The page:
- Space Notes
Space notes for the treble clef are: F, A, C, E. (Not the hardest set of notes to remember!)
For the bass clef, they are: A, C, E, G.
For the space notes, the principle is the same as with line notes, except this time the circular note goes in between the lines rather than on them.
The ‘F’ and ‘A’ respectively go in between the bottom two lines furthest left, while the ‘E’ and ‘G’ are located in between the top two lines furthest right.
Why should you learn to read sheet music?
Your motivation to read sheet music will likely depend a lot on what your reasons are for doing it.
If you just want to learn it because your piano tutor or parents told you to, then your motivation is likely to ebb and wane, which isn’t what you want.
Rather than rely on drawing motivation from external sources, ideally you want to be able to connect it to internal desires.
Think about what you stand to gain from learning to read sheet music, and once you have those reasons, keep them in mind whenever it seems like a chore.
The following are some of the most popular reasons for learning to read piano sheet music, so you can cherry pick the ones which you resonate with most.
Pick up new music faster
If you’re able to read sheet music for the piano, then you’ll have an extra tool for learning new music.
Think about it, if you know how a piece is constructed from the inside out, you’re going to have a much better appreciation for how it was created.
As a result, you may be able to pick up new music more quickly, as that odd note or chord you can’t quite place shouldn’t hold you back for long.
One of the most exciting parts of knowing how to play the piano is collaborating with others.
Knowing how to read sheet music and identify notes by ear will feel like you speak a universal language, which will allow ou to communicate with other musicians seamlessly.
Not everyone gets into music to write and perform their own songs, but it can be an incredibly rewarding process to at least try.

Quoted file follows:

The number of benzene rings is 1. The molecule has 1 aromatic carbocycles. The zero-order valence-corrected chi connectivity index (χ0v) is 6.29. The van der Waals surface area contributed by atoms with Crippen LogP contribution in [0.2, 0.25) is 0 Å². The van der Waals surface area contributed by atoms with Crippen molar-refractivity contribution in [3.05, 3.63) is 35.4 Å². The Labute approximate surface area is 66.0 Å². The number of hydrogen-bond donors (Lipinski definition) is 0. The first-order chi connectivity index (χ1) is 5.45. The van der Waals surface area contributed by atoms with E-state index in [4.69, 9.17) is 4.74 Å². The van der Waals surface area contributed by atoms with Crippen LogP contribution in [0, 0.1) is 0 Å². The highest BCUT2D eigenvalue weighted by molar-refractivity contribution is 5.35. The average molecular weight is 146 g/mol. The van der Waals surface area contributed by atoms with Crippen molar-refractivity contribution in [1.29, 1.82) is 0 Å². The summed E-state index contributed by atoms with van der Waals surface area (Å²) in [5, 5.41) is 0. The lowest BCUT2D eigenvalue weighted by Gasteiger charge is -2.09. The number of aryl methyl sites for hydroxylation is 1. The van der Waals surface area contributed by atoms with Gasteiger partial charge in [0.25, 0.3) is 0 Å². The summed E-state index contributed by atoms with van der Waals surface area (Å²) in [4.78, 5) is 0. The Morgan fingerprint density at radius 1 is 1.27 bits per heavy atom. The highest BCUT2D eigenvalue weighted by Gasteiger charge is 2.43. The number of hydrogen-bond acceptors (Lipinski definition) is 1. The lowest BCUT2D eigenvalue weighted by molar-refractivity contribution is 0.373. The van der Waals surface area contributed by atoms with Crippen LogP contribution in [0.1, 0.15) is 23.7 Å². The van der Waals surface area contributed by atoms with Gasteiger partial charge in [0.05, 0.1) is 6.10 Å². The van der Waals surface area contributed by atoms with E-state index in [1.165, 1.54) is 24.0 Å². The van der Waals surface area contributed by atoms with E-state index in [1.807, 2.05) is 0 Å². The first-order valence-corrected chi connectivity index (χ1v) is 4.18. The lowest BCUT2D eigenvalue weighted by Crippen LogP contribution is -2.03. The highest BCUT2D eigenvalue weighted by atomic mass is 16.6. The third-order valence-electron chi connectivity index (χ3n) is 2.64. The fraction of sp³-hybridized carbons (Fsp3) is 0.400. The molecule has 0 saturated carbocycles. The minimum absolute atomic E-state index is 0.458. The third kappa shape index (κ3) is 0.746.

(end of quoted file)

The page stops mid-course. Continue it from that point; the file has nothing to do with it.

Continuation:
The hard truth of the matter is that without knowing how to read sheet music, you’re not going to be able to write your own music.
As we’ve mentioned already, the notes that make up sheet music can be likened to a foreign language, so how can you expect to write in a language you don’t yet understand?
Where can I take music reading lessons
If you’re keen to get start reading piano music now, then it’s worth finding a few good resources you can draw upon to get inspiration and accelerate the learning process.
There are plenty of good tutorial videos on the internet, as well as websites that break down piano sheet notes into simple steps to follow.
But if you feel like you want someone to guide you along the way and tailor the learning process to you, then you’ll want to take music reading lessons with a tutor.
This way, you can go as fast or as slow as you want, and you’ll have someone on-hand to ask questions when you get stuck or can’t figure out what you should be working on next.
You can take music reading lessons one of two ways, in person or online.
The availability of in person classes will depend largely on where you live, so this is something to keep in mind if you choose to take this route.
If you live somewhere remote without a piano teacher in sight, then this might not be the best option.
However, if you live in a town or city, then chances are you can track down a good local piano teacher to show you the ropes in person.
Taking music reading lessons online is helpful since you can work from the comfort of your own home, and should have no trouble at all finding a great tutor.
Scheduling should never be an issue, and you can find some very competitive rates online, which will be a relief for those just looking for affordable classes.
Any questions you have regarding how to read piano sheet music will surely be dealt with if you have an online tutor helping you out.